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The 1970s remake, picture 1 of 4: The original wooden Hollywood sign was torn down in the 1970s and rebuilt with metal, a process that included use of helicopters.
PHOTOS

She was long in tooth, a blistering, peeling nearly 90-year-old Hollywood dowager in need of some major "work."

After a $175,000 face-lift unveiled Tuesday, the Hollywood sign looks as young as a golden-age Greta Garbo.

"You know, face-lifts are a routine thing here in Hollywood, even on a 90-year-old," said Leron Gubler, president and CEO of the Hollywood Chamber of Commerce, following a hilltop celebration of Los Angeles' most famous icon. "She's been made over three times in the last 20 years - and now looks better than ever."

The biggest star of Tinseltown now gleams in "high reflective white," courtesy of Sherwin-Williams paints and the Hollywood Sign Trust.

The famous sign, perched atop Mount Lee on the eastern face of Griffith Park, was in danger of fading into obscurity.

Despite a new coat just six years ago, the sign's paint was fading, blistering and peeling. Underneath, the 45-foot corrugated steel letters were cancerous with rust.

The sign visible from across Los Angeles was in need of a major makeover, the first in 34 years.

So the Hollywood Sign Trust kicked in $35,000. And Sherwin-Williams, a 146-year-old paint company based in Cleveland that has covered the White House to the Golden Gate Bridge, donated $140,000 more for specially developed paint and labor.


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It took a dozen men from Duggan and Associates two months to perform a chemical peel, by hand.

By the time they finished painting Monday, they'd applied 110 gallons of acrylic primer and another 275 gallons of Emerald Exterior, at $70 per gallon.

The sign, made from wood until its sagging figure was replaced with metal in 1978, looked stunning.

"She needed some work. She's now beautiful. She's even more glamorous than ever," said Ellen Moreau, vice president of communications and marketing for Sherwin-Williams.

"We've covered a lot of the world: the Hollywood sign is an icon, and we're happy to protect it."

The famous sign, now associated with Los Angeles and its entertainment industry, was first raised in 1923 as "Hollywoodland."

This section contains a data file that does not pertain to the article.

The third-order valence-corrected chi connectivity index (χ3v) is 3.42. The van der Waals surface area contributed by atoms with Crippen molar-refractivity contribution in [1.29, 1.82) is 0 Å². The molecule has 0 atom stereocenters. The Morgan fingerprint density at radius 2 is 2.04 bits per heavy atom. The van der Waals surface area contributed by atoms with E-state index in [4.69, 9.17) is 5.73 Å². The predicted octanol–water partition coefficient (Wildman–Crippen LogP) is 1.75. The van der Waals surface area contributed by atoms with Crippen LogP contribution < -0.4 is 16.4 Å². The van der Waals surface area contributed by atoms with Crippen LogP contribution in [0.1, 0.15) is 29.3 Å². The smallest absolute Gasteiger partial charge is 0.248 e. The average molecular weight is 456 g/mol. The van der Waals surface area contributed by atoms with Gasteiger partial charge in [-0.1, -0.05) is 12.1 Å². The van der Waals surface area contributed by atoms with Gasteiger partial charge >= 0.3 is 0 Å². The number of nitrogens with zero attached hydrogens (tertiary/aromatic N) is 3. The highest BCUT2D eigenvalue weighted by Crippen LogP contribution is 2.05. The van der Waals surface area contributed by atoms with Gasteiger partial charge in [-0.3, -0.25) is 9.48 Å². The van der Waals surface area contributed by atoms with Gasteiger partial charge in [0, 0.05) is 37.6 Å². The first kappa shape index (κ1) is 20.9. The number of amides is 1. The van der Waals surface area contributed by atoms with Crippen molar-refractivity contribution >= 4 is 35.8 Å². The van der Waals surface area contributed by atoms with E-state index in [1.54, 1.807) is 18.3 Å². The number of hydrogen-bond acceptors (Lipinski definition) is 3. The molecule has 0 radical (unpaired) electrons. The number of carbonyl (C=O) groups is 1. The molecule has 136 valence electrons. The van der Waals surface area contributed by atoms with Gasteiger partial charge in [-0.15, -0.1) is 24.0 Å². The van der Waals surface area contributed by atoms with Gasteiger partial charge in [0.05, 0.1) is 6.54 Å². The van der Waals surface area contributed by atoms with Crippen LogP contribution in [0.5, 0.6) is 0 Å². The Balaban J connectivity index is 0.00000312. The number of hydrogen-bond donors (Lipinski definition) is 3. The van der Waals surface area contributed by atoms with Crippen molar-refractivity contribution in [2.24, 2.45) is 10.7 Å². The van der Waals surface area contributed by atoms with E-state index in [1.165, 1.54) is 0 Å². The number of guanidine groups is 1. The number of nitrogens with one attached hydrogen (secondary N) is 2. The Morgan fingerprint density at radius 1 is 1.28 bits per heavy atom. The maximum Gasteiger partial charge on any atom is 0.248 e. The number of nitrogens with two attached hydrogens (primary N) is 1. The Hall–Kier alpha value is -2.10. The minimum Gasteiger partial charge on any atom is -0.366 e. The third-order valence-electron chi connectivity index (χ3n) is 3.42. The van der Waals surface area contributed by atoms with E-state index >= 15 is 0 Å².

Meant to boost an upscale real estate development, it was lit by 4,000 20-watt bulbs - and was only expected to last a year.

Soon, however, it became a tourist magnet and a glamorous symbol of the city's burgeoning entertainment industry.

On a Friday night in 1932, struggling actress Peg Entwhistle leaped from the letter "H" to her death. She was 24.

By the mid-1940s, the deteriorating sign was deeded over to the city of Los Angeles, where it was included in Griffith Park.

But by 1949, it had become ravaged by termites. Its last "O" had tumbled down the mountain, an "L" had been set on fire by vandals.

Three decades later, Hugh Hefner had a Hollywood sign party at his Playboy Mansion, raising $250,000 from such luminaries as Andy Williams, Gene Autry and Alice Cooper, for a new metal Hollywood landmark, according to Hollywoodsign.org.

The new dimensions: four stories high, 450-feet long and weighing in at 480,000 pounds.

It was lit in time to celebrate the 1984 Summer Olympics.

After its first makeover the next year, the late honorary mayor of Hollywood, Johnny Grant, held a press conference atop the Metropolitan Hotel, with Phyllis Diller as the guest of honor.

Only they couldn't see the new paint through fog.

On Tuesday, city, chamber, trust and Sherwin-Williams officials were luckier.

"Hollywood's leading lady received two tons of makeup in time to celebrate her 90th birthday," said Chris Baumgart, chairman of the Hollywood Sign Trust, who has served 20 years at the nonprofit formed to safeguard the sign. "It's about dreams - a dream of making it into the (Hollywood) business, and onto screens both large and small."

In tandem with the Griffith Planetarium, she has also become the face of Los Angeles.

And she's got a new glow to greet the world.

"The Hollywood sign is (our) Eiffel Tower, our Golden Gate Bridge, it is the symbol of Southern California," said Gubler, of the chamber. "Hollywood is the most significant industry in Los Angeles, and of the Valley.

"She looks great, even up close. You can't see any blemishes."

dana.bartholomew@dailynews.com

818-713-3730